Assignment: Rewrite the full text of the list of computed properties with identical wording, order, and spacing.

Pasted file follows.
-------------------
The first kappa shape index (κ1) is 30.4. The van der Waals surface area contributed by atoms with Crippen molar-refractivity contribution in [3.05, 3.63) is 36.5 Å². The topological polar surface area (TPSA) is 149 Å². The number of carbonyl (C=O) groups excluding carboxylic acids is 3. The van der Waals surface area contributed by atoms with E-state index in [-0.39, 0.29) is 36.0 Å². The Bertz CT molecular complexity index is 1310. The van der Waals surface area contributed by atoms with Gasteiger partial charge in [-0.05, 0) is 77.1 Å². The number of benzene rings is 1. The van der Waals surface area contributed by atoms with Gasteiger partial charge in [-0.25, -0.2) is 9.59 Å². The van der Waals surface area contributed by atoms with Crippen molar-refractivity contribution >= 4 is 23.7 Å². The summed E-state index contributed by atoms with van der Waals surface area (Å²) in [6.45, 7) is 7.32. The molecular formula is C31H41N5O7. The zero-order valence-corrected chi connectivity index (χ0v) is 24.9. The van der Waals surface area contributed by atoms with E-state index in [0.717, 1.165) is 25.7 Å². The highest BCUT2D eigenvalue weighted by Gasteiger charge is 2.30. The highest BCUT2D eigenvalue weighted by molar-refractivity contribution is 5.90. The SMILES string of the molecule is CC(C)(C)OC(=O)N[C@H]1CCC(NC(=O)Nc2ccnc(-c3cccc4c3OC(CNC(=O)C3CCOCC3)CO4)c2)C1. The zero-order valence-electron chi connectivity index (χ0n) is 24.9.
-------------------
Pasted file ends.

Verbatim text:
The first kappa shape index (κ1) is 30.4. The van der Waals surface area contributed by atoms with Crippen molar-refractivity contribution in [3.05, 3.63) is 36.5 Å². The topological polar surface area (TPSA) is 149 Å². The number of carbonyl (C=O) groups excluding carboxylic acids is 3. The van der Waals surface area contributed by atoms with E-state index in [-0.39, 0.29) is 36.0 Å². The Bertz CT molecular complexity index is 1310. The van der Waals surface area contributed by atoms with Gasteiger partial charge in [-0.05, 0) is 77.1 Å². The number of benzene rings is 1. The van der Waals surface area contributed by atoms with Gasteiger partial charge in [-0.25, -0.2) is 9.59 Å². The van der Waals surface area contributed by atoms with Crippen molar-refractivity contribution >= 4 is 23.7 Å². The summed E-state index contributed by atoms with van der Waals surface area (Å²) in [6.45, 7) is 7.32. The molecular formula is C31H41N5O7. The zero-order valence-corrected chi connectivity index (χ0v) is 24.9. The van der Waals surface area contributed by atoms with E-state index in [0.717, 1.165) is 25.7 Å². The highest BCUT2D eigenvalue weighted by Gasteiger charge is 2.30. The highest BCUT2D eigenvalue weighted by molar-refractivity contribution is 5.90. The SMILES string of the molecule is CC(C)(C)OC(=O)N[C@H]1CCC(NC(=O)Nc2ccnc(-c3cccc4c3OC(CNC(=O)C3CCOCC3)CO4)c2)C1. The zero-order valence-electron chi connectivity index (χ0n) is 24.9.